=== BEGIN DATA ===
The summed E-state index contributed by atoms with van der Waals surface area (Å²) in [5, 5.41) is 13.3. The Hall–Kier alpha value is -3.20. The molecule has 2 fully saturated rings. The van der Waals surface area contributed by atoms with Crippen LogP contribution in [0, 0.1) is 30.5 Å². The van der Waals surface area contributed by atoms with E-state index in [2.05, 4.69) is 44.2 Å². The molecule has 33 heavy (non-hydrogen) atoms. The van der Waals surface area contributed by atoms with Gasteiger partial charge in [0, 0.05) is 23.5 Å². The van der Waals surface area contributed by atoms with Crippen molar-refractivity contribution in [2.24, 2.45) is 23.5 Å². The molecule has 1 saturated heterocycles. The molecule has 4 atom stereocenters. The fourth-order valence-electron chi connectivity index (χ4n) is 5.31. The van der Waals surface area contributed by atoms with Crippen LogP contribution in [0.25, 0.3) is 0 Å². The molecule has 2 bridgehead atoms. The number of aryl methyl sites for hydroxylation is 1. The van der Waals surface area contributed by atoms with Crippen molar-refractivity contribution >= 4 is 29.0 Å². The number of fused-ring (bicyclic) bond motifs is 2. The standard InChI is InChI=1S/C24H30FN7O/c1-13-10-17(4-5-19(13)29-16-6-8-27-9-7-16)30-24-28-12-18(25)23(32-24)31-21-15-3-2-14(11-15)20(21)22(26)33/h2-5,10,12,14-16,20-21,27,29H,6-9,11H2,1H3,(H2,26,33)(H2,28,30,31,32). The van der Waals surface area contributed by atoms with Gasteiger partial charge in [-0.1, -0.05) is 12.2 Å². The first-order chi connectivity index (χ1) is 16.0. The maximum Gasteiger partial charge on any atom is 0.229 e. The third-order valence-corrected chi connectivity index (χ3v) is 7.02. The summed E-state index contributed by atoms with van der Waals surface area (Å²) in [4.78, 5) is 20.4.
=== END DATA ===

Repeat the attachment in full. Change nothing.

The summed E-state index contributed by atoms with van der Waals surface area (Å²) in [5, 5.41) is 13.3. The Hall–Kier alpha value is -3.20. The molecule has 2 fully saturated rings. The van der Waals surface area contributed by atoms with Crippen LogP contribution in [0, 0.1) is 30.5 Å². The van der Waals surface area contributed by atoms with E-state index in [2.05, 4.69) is 44.2 Å². The molecule has 33 heavy (non-hydrogen) atoms. The van der Waals surface area contributed by atoms with Gasteiger partial charge in [0, 0.05) is 23.5 Å². The van der Waals surface area contributed by atoms with Crippen molar-refractivity contribution in [2.24, 2.45) is 23.5 Å². The molecule has 1 saturated heterocycles. The molecule has 4 atom stereocenters. The fourth-order valence-electron chi connectivity index (χ4n) is 5.31. The van der Waals surface area contributed by atoms with Crippen LogP contribution in [0.25, 0.3) is 0 Å². The molecule has 2 bridgehead atoms. The number of aryl methyl sites for hydroxylation is 1. The van der Waals surface area contributed by atoms with Crippen molar-refractivity contribution >= 4 is 29.0 Å². The number of fused-ring (bicyclic) bond motifs is 2. The standard InChI is InChI=1S/C24H30FN7O/c1-13-10-17(4-5-19(13)29-16-6-8-27-9-7-16)30-24-28-12-18(25)23(32-24)31-21-15-3-2-14(11-15)20(21)22(26)33/h2-5,10,12,14-16,20-21,27,29H,6-9,11H2,1H3,(H2,26,33)(H2,28,30,31,32). The van der Waals surface area contributed by atoms with Gasteiger partial charge in [-0.1, -0.05) is 12.2 Å². The first-order chi connectivity index (χ1) is 16.0. The maximum Gasteiger partial charge on any atom is 0.229 e. The third-order valence-corrected chi connectivity index (χ3v) is 7.02. The summed E-state index contributed by atoms with van der Waals surface area (Å²) in [4.78, 5) is 20.4.